Rudyard Kipling remains a polarizing figure. As we’ve written before, his favor among his countrymen and literary critics has ebbed and flowed as societal and cultural norms have shifted. A Nobel laureate who has been referred to as everything from “a complete man of genius” by Henry James to “morally insensitive and aesthetically disgusting” by George Orwell, Kipling at least merits our study. And for many, his works are highly-sought after collectibles.
Kipling was a staunch proponent of the British engagement in World War I. He despised Germany and was irked that the British were taking so long to destroy the enemy, blaming those in charge for their incompetence which led to so much of their own blood shed. When his son John was killed in the Battle of Loos in September 1915, Rudyard Kipling was devastated. His feelings about the necessity of the war remained unchanged, however. It’s interesting to trace how the death of John infiltrates Kipling’s writing. If you’re a Kipling collector, don’t overlook the following works.
“My Boy Jack” in Sea Warfare
"My Boy Jack" is the most-well known and well-recognized poem about Kipling’s son, John, who the family lovingly referred to as “Jack.” You may be familiar with such notable lines as ‘“Oh, dear, what comfort can I find?”/Not this tide,/ Nor any tide,/ Except he did not shame his kind —/ Not even with that wind blowing, and that tide.”.
"My Boy Jack" was published as an untitled poem in prelude to the “Destroyers at Jutland” section of a collection of Kipling’s journalistic works called Sea Warfare. First editions of Sea Warfare were published by Macmillan in London in 1916. Each of the three sections, including “Destroyers at Jutland”, as well as “The Fringes of the Fleet” and “Tales of the Trade” was initially published in The Daily Telegraph and The Times between November 1915 and October 1916.
First editions of Sea Warfare are bound in the publisher’s blue cloth with gilt lettering to the spine and cover. A first edition in fine condition will sell for several hundred dollars.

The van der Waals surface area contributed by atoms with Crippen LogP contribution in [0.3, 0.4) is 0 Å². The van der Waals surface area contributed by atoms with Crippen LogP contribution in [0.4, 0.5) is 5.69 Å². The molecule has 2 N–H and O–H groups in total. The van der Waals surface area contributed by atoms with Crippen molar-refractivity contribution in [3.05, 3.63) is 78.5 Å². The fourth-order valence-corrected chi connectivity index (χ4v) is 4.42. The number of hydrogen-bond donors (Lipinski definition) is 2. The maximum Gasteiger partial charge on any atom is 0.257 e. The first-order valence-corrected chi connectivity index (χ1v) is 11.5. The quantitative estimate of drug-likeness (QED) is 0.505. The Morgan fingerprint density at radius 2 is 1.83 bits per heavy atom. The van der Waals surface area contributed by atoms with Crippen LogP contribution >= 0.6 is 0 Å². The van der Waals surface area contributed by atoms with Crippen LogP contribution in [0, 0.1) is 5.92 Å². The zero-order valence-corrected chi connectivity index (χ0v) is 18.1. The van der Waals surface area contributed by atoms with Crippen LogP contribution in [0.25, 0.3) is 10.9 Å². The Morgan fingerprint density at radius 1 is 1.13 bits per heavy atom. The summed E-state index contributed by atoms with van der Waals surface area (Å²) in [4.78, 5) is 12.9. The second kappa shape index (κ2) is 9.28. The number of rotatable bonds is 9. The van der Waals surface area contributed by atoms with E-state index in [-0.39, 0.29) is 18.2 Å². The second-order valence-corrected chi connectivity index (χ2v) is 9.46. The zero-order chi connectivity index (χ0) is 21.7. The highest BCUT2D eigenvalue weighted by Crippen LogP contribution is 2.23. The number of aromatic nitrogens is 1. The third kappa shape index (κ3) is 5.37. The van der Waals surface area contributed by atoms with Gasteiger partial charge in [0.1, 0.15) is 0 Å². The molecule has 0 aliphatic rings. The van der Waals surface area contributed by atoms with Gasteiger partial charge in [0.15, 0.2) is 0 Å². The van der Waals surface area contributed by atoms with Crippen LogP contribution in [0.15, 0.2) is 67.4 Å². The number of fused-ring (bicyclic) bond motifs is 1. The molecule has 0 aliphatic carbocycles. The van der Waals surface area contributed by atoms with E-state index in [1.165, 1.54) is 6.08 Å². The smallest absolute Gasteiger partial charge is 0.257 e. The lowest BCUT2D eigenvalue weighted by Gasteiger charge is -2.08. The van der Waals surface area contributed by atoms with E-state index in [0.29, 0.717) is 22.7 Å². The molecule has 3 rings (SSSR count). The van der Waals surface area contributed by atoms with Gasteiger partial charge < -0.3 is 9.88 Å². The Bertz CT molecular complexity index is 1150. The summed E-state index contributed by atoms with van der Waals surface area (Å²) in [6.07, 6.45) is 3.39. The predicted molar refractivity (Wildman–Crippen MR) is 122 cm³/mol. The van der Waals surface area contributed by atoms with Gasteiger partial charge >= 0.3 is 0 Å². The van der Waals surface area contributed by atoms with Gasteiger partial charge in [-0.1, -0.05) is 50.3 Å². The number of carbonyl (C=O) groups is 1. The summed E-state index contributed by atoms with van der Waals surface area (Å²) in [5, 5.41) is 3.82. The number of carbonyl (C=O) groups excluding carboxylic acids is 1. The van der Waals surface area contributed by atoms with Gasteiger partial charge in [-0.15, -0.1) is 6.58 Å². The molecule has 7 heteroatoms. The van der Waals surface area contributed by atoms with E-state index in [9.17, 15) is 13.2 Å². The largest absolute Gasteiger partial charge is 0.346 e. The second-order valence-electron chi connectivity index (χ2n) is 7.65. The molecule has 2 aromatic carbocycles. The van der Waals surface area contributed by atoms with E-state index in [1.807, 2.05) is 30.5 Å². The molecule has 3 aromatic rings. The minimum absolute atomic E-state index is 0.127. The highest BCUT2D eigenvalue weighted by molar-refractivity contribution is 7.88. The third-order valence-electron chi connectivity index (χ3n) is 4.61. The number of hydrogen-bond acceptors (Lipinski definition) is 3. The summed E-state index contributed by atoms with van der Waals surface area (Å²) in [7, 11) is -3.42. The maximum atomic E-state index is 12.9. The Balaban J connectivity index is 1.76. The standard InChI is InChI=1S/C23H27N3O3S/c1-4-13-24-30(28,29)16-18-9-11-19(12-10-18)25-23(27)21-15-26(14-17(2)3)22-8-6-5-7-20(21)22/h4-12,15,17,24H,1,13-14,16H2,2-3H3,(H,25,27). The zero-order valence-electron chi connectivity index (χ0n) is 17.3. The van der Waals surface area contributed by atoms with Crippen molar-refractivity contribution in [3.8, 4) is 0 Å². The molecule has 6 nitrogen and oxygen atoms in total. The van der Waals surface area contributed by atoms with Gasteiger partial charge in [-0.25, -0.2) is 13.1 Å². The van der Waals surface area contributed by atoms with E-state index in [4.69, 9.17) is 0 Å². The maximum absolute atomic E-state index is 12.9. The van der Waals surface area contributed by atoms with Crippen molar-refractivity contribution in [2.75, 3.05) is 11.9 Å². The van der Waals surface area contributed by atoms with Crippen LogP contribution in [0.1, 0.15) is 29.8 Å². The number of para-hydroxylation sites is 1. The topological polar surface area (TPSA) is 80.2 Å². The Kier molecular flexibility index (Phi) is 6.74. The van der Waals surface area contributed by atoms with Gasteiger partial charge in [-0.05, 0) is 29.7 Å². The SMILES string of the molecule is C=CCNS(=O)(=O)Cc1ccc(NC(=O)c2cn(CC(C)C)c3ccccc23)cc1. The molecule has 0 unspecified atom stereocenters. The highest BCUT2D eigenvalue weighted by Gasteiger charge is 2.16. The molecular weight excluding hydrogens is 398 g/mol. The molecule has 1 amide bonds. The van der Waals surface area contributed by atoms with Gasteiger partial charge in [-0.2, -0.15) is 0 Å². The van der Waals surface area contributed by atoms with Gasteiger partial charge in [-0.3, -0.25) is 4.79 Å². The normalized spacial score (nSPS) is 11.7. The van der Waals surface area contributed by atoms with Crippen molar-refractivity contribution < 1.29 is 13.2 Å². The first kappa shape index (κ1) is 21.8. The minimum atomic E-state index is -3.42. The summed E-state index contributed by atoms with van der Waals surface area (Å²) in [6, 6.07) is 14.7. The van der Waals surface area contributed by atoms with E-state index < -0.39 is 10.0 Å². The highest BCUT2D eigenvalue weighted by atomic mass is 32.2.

“A Death Bed” in The Years Between
Another one of Kipling’s poems notable for its reactionary nature to his son’s death is “A Death-Bed.” Published in 1918, in this poem, Kipling seemingly relishes the opportunity to be particularly crass and unfeeling, taking delight in the suffering of the German Kaiser who was dying of throat cancer. He refers to him, whom he deems the responsible party for the Great War, as “this” throughout, and if a reading of this poem doesn’t make your skin crawl, you’re doing it wrong. The lines “Some die suddenly. This will not.” and “Some die easily. This dies hard.” are sure to make anyone squirm.
The Years Between was published in 1919 in London by Methuen and Co. Ltd and in 1919 by Doubleday in the United States. The title appears to reference the years between the war in South Africa and the end of World War I. The collection includes forty-five poems and a series of epitaphs, many of which are some of Kipling’s darkest works (as “A Death-Bed” proves). First UK editions of The Years Between have dark red buckram boards with gilt lettering to the spine. A fine edition with an intact dust jacket will sell for around $450-550.
The Irish Guards
Kipling’s commitment to his son is seen in his dedication to tirelessly chronicling the regimental history of the Irish Guards, whose reinforcement contingent John had been serving with when he was killed. Kipling used primary sources to detail a sweeping history of the Guards. According to an article by Nina Martyris in the New Yorker, “[i]t was a tedious and exhausting task that took seven years and left him, according to [his wife] Carrie’s diary, “yellow and shrunken.””
The first UK edition of The Irish Guards in the Great War was published in London by MacMillan & Co. in 1923. The first US edition of The Irish Guard was published by Doubleday, Page & Company in Garden City, NY. When looking for collectibles, ascertain whether or not the item in question contains both volumes 1 and 2 of The Irish Guards. Prices will vary if only one volume is included versus the complete edition.
First UK editions have the publisher’s red cloth with gilt decoration on the front cover and lettering on the spine. The inclusion of a scarce dust jacket makes this collectible all the more valuable, with prices ranging from $450-$500.
First US editions have the publisher’s dark cloth (seen above) with gilt decoration. The dust jacket for the US edition is likewise quite scarce. Without said dust jacket, collectibles are typically priced around $200-$300.
If— in Rewards and Fairies
Finally, If— , published for the first time in 1910 in Kipling’s collection Rewards and Fairies deserves inclusion on this list, as the poem was written as a sort of “manifesto of manliness”, as Martyris describes it, for John (albeit, for teenage John, before his death).
The First American edition was published by Doubleday, Page & Co., in Garden City in 1910. Such editions were bound in the publisher's green cloth with gilt lettering on the front cover and spine and with a black-colored sailboat impressed on the front cover and smaller on the spine. With a scarce dust jacket, such a book would sell for well over $700.
The First UK edition was published by Macmillan in London in 1910. It was bound in the publisher’s red cloth with an image of elephant in gilt on the front cover. Without the scarce dust jacket, this edition will still sell for between $550-$650.